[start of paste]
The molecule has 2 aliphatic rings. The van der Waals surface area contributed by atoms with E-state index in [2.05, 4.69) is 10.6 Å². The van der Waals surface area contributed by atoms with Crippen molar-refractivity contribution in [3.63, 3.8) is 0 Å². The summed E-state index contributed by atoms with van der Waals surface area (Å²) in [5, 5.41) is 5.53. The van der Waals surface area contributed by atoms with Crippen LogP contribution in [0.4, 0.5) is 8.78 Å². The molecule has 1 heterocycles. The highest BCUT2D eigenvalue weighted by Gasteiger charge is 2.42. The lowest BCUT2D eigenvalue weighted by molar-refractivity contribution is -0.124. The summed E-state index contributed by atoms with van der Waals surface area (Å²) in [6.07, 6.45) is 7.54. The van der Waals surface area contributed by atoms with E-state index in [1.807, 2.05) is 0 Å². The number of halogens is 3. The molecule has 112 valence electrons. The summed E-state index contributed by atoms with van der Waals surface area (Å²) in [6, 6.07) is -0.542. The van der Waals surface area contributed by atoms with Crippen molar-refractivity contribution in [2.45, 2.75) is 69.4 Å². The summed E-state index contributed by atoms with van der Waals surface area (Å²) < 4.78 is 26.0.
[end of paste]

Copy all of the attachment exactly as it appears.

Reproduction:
The molecule has 2 aliphatic rings. The van der Waals surface area contributed by atoms with E-state index in [2.05, 4.69) is 10.6 Å². The van der Waals surface area contributed by atoms with Crippen molar-refractivity contribution in [3.63, 3.8) is 0 Å². The summed E-state index contributed by atoms with van der Waals surface area (Å²) in [5, 5.41) is 5.53. The van der Waals surface area contributed by atoms with Crippen LogP contribution in [0.4, 0.5) is 8.78 Å². The molecule has 1 heterocycles. The highest BCUT2D eigenvalue weighted by Gasteiger charge is 2.42. The lowest BCUT2D eigenvalue weighted by molar-refractivity contribution is -0.124. The summed E-state index contributed by atoms with van der Waals surface area (Å²) in [6.07, 6.45) is 7.54. The van der Waals surface area contributed by atoms with E-state index in [1.807, 2.05) is 0 Å². The number of halogens is 3. The molecule has 112 valence electrons. The summed E-state index contributed by atoms with van der Waals surface area (Å²) in [6, 6.07) is -0.542. The van der Waals surface area contributed by atoms with Crippen molar-refractivity contribution in [2.45, 2.75) is 69.4 Å². The summed E-state index contributed by atoms with van der Waals surface area (Å²) < 4.78 is 26.0.